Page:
Long a favourite amongst model engineers - and based on the Deckel SO and SOE machines - the Quorn was designed by Professor D. H. Chaddock and available only as a kit of parts for completion at home. Today, with even well-used Deckels and Chinese-built replicas still commanding high prices, the Quorn remains an attractive proposition - though a challenging exercise to complete, even for the skilled.
Originally devised to sharpen the milling cutters necessary when building the Dore Westbury milling machine (of which Prof. Chaddock was an owner) the grinder can (without modification) also tackle lathe, shaper and planer tools, taps, reamers and twist and centre drills. With some adaptations it can also be used to modify or create special cutters - for example, those necessary when thread milling and cam forming in hard materials. Although at first sight a complex piece of apparatus it is, essentially, very simple to use and even a beginner can produce first-class results after only perfunctory practice. The secret of its success is the ability to mount a range of different wheels - while being able to present the work to them in an almost unlimited number of ways. The cutter, once mounted in a suitable collet, or held in a clamp, can be slid lengthwise under the control of a micrometer-equipped screw whilst also being rotated (oscillated or indexed) tilted and rocked in multiple planes. Degree engravings, protractor scales, setting pins, micrometer and limit stops are fitted where required and added greatly to the simplicity and ease of use.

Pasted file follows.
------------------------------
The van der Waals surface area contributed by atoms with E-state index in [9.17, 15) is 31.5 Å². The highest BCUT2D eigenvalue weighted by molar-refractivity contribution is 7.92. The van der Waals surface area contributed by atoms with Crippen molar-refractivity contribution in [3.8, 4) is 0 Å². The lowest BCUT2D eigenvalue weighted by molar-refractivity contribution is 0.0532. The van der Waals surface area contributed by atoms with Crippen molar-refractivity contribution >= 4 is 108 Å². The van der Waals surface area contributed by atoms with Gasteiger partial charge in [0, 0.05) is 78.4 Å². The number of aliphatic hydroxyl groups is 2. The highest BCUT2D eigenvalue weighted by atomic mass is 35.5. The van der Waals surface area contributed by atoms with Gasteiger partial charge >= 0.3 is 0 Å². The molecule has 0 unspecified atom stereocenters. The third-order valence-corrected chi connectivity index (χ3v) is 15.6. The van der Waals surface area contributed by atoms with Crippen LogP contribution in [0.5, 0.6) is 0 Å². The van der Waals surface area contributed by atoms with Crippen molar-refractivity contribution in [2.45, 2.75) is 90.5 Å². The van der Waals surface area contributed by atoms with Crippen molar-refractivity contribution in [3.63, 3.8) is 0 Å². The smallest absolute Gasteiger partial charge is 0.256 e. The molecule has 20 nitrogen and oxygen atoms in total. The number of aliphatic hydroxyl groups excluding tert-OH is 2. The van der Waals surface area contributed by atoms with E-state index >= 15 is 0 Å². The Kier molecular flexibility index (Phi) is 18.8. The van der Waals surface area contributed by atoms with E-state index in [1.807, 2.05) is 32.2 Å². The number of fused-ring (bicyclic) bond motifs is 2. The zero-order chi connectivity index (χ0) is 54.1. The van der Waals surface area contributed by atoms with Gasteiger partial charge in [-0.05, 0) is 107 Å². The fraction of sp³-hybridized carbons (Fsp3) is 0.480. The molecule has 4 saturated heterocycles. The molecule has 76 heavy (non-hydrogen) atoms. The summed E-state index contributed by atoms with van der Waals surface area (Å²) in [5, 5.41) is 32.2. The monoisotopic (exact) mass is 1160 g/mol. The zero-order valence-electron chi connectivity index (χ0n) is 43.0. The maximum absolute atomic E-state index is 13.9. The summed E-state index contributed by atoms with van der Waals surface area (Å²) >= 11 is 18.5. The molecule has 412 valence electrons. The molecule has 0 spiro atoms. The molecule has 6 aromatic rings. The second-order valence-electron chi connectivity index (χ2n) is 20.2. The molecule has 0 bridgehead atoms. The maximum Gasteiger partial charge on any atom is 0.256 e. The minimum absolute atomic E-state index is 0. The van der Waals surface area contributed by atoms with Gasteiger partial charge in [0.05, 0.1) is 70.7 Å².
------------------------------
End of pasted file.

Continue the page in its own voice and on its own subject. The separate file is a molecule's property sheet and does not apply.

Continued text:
Not only is the Quorn an amazingly useful tool, but building it an absorbing pastime, allowing the creator to produce either a utilitarian working example or one finished to the very highest cosmetic standards.
Two versions of the Quorn were made, the Mk. 1 and Mk. 2. The Mk. 2 did not supersede the Mk. 1, but incorporated a number of small improvements including the ability to fit belt and wheel guards. In 1986 Prof. Chaddock modified the design of the rotating base to eliminate the steel casting, and replaced it with a fabricated component. The revised kits contained all the necessary parts, as before, together with the materials necessary to construct the new base and two additional steel blanks, one for the backplate and another for the division dial. The Mk. 1 was issued with three sheets of drawings, the Mk. 2 had four. The Quorn uses nine springs in its construction: one anti-backlash; one thimble; one index and six bearing pre-load - these originally being offered as one set, finished and ready to use.
Should you find a used Quorn without a motor (or one that is not working) it's vital to use the correct type as recommended by the designer: 1/6th h.p. running at 2,800 r.p.m. The more commonly available 1/4 h.p. 1450 r.p.m. can be used, but will need a larger pullet to get the grinding wheel speed right. Do check with the grinding wheel maker what the correct speed is and, if in doubt, scrap those provided and buy new ones (there is also the danger that, unknown to you, the wheels might have been dropped or otherwise damaged and could burst in use). Some of the units shown below have no wheel guard; if yours is the same, the writer would strongly advise making one. The best drive belt to use is a genuine Swiss-made Polycord in the right grade of material - these can be found here
A number of home-built grinders inspired by the Quorn have been built, including the very fine example shown here - if you can't afford the Quorn kit--why not build your own.
A Manual is available for the Quorn Tool & Cutter Grinder..